•Parental failure produces dysfunctional families, say experts
By Tessy Igomu
As bankers, Shola and Biodun, always leave their Ikeja, Lagos, home early every workday. As they hurry to their offices on Lagos Island, their three children, aged 10, seven and three, respectively, are fast asleep. They would later be attended to by a live-in caregiver.
The couple usually returns by 10pm exhausted. By then, their kids would all be in bed. They only have time to really interact with their kids for a few hours on Sundays. Like a vicious cycle, this has been the norm in the family for the past 10 years. And this mirrors the challenge in most homes where both the man and his wife are working.
Indeed, the family, it has been observed, is the building block of every society but, lately, civilisation and enculturation of Western values have distorted the traditional family setup. Children are now being exclusively looked after by hired hands. This situation is made worse by the harsh economic situation in the country, which has left parents with the hard option of shifting parental responsibilities to caregivers, neighbours and teachersm in order to make ends meet.
Some parents are so caught up in the web of climbing the corporate ladder that they prefer having their children being occupied with school activities till late. The children leave home for school by 7am every day, and return at about 6pm, exhausted and sleepy. Yet, they are burdened with additional homwork.
Parenting, it has been said, usually refers to the support, intervention and strategies every family adopts in grooming and training a child to realise his or her full potential in life. According to experts, parenting can either be good, bad and, in extreme conditions, uninvolved. The impact of each parenting style on the child is believed to have far-reaching effects that not only affect the family but the larger society.
According to Samson Iyayi, president, L.I.F.E Parenting Academy, a pro-Bible parenting-skills training school in Lagos, the recent trend where children are being raised by people other than their parents is termed neglectful, uninvolved or delegated parenting. He lamented that the development was causing dysfunction in the society and was capable of having long-lasting negative repercussions. He regretted that most parents have become so consumed by their own needs that they neglect the needs of their children, who end up being brought up by other adults and become deprived of physical, emotional and psychological support of their own biological parents.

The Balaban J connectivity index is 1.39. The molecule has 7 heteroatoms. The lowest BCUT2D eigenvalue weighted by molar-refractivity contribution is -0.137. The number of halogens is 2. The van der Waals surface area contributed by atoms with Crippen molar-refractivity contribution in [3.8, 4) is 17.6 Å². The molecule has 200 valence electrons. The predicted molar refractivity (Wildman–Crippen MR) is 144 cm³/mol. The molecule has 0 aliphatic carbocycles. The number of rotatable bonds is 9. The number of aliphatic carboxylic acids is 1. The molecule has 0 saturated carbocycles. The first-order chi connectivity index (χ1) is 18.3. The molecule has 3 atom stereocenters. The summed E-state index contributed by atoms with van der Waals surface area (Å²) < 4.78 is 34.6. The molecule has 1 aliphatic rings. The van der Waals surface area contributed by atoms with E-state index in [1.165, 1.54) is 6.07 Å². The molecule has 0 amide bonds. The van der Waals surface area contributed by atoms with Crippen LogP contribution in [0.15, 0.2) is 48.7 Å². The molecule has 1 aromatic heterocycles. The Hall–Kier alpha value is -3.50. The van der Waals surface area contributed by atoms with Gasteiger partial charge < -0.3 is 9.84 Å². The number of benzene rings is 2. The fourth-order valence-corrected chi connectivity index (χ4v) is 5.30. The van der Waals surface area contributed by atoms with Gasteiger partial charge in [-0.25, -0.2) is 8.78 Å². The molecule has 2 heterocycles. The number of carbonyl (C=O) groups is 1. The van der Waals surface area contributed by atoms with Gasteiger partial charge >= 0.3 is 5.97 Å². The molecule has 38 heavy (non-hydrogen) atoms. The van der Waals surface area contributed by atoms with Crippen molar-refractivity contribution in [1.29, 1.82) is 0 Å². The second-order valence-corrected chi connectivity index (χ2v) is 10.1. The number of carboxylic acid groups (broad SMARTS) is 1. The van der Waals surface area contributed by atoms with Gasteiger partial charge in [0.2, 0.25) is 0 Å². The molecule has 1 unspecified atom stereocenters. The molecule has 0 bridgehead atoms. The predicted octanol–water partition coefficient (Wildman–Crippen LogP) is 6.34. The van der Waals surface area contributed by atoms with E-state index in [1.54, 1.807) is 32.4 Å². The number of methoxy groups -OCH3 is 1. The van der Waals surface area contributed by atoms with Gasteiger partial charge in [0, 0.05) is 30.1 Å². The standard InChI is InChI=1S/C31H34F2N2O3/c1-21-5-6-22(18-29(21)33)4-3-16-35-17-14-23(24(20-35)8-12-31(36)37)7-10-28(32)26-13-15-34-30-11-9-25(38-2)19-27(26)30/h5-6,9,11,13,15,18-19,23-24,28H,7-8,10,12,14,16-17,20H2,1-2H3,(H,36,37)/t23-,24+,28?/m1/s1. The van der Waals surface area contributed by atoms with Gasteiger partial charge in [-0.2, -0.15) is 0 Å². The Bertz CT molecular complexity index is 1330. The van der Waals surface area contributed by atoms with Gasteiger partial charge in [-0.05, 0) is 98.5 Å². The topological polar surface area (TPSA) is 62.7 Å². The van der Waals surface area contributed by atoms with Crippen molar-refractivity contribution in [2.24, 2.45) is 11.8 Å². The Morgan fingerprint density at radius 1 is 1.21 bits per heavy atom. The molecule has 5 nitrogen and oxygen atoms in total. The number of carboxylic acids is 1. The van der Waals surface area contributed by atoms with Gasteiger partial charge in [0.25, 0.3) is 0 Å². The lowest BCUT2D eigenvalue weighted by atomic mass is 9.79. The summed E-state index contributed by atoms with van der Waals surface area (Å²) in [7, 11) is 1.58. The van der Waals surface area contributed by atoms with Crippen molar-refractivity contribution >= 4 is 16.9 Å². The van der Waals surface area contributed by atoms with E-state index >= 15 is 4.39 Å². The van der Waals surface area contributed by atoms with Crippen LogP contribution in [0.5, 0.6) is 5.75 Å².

Iyayi, an author and speaker certified by the National Centre for Biblical Parenting in the United States, noted that everyone has roots in a family, irrespective of where they were brought up. He noted that this was why parenting experience comes under scrutiny, especially when issues of criminality and social misdemeanour arise.
“Today, if we consider for a moment that fraudsters, robbers, kidnappers and miscreants were all born and raised by people, we tend to wonder the type of parents that raised them and what they must have impacted as parents on such deviants. Then, the next question that comes to mind is, where did these misfits get it wrong in choosing to embrace a life of violence and crime?” he said.
He noted that parenting in Nigeria has evolved over time from communally-oriented to being more individualised, with child-grooming and training taking several forms ranging from crèche care in schools, training in churches and care-givers or live-in nannies.
In his expert view, the Nigerian culture of parenting, which promoted love, discipline, sense of responsibility, diligence at home and which placed premium on respect, had been virtually eroded.
He was alarmed that parents were now more concerned about of economic survival than being there for their children, thus creating character deficit in the children because there is greater dependence on schools, other authority figures and peer groups.
The impact on the child, he said, could be both tragic and traumatic, as most children never recover from parental neglect.
“Some become mentally unstable, resort to abusive and violent behaviour, while some remain emotionally damaged for the rest of their lives.